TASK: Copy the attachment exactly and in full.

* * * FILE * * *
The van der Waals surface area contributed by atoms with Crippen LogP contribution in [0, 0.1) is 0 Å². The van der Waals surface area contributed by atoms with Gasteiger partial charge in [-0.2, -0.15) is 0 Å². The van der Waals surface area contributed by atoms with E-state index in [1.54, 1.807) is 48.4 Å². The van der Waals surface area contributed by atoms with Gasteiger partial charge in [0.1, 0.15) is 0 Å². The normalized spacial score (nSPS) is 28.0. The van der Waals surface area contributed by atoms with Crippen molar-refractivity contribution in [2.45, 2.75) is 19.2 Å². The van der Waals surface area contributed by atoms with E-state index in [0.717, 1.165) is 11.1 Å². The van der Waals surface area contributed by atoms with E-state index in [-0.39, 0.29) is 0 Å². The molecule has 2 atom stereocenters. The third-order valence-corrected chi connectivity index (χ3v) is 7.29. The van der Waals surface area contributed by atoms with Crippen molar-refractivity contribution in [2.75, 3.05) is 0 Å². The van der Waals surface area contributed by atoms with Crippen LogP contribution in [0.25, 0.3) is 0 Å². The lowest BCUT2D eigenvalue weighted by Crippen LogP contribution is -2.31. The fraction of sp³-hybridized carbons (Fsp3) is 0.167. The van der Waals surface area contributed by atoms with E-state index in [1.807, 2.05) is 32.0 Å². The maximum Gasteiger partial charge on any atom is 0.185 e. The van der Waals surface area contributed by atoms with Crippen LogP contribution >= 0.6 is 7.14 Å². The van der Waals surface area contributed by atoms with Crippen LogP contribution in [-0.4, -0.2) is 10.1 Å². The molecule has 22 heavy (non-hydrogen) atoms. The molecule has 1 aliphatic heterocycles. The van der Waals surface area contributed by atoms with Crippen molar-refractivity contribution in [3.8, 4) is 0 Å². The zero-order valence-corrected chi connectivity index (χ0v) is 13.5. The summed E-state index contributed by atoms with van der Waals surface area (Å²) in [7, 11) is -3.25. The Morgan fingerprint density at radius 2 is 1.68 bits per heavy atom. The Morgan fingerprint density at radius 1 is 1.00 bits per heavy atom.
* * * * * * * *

The van der Waals surface area contributed by atoms with Crippen LogP contribution in [0, 0.1) is 0 Å². The van der Waals surface area contributed by atoms with Gasteiger partial charge in [-0.2, -0.15) is 0 Å². The van der Waals surface area contributed by atoms with E-state index in [1.54, 1.807) is 48.4 Å². The van der Waals surface area contributed by atoms with Gasteiger partial charge in [0.1, 0.15) is 0 Å². The normalized spacial score (nSPS) is 28.0. The van der Waals surface area contributed by atoms with Crippen molar-refractivity contribution in [2.45, 2.75) is 19.2 Å². The van der Waals surface area contributed by atoms with E-state index in [0.717, 1.165) is 11.1 Å². The van der Waals surface area contributed by atoms with E-state index in [-0.39, 0.29) is 0 Å². The molecule has 2 atom stereocenters. The third-order valence-corrected chi connectivity index (χ3v) is 7.29. The van der Waals surface area contributed by atoms with Crippen molar-refractivity contribution in [2.75, 3.05) is 0 Å². The van der Waals surface area contributed by atoms with Crippen LogP contribution in [0.25, 0.3) is 0 Å². The lowest BCUT2D eigenvalue weighted by Crippen LogP contribution is -2.31. The fraction of sp³-hybridized carbons (Fsp3) is 0.167. The van der Waals surface area contributed by atoms with E-state index in [1.807, 2.05) is 32.0 Å². The maximum Gasteiger partial charge on any atom is 0.185 e. The van der Waals surface area contributed by atoms with Crippen LogP contribution >= 0.6 is 7.14 Å². The van der Waals surface area contributed by atoms with Crippen LogP contribution in [-0.4, -0.2) is 10.1 Å². The molecule has 22 heavy (non-hydrogen) atoms. The molecule has 1 aliphatic heterocycles. The van der Waals surface area contributed by atoms with Crippen molar-refractivity contribution in [3.8, 4) is 0 Å². The zero-order valence-corrected chi connectivity index (χ0v) is 13.5. The summed E-state index contributed by atoms with van der Waals surface area (Å²) in [7, 11) is -3.25. The Morgan fingerprint density at radius 2 is 1.68 bits per heavy atom. The Morgan fingerprint density at radius 1 is 1.00 bits per heavy atom.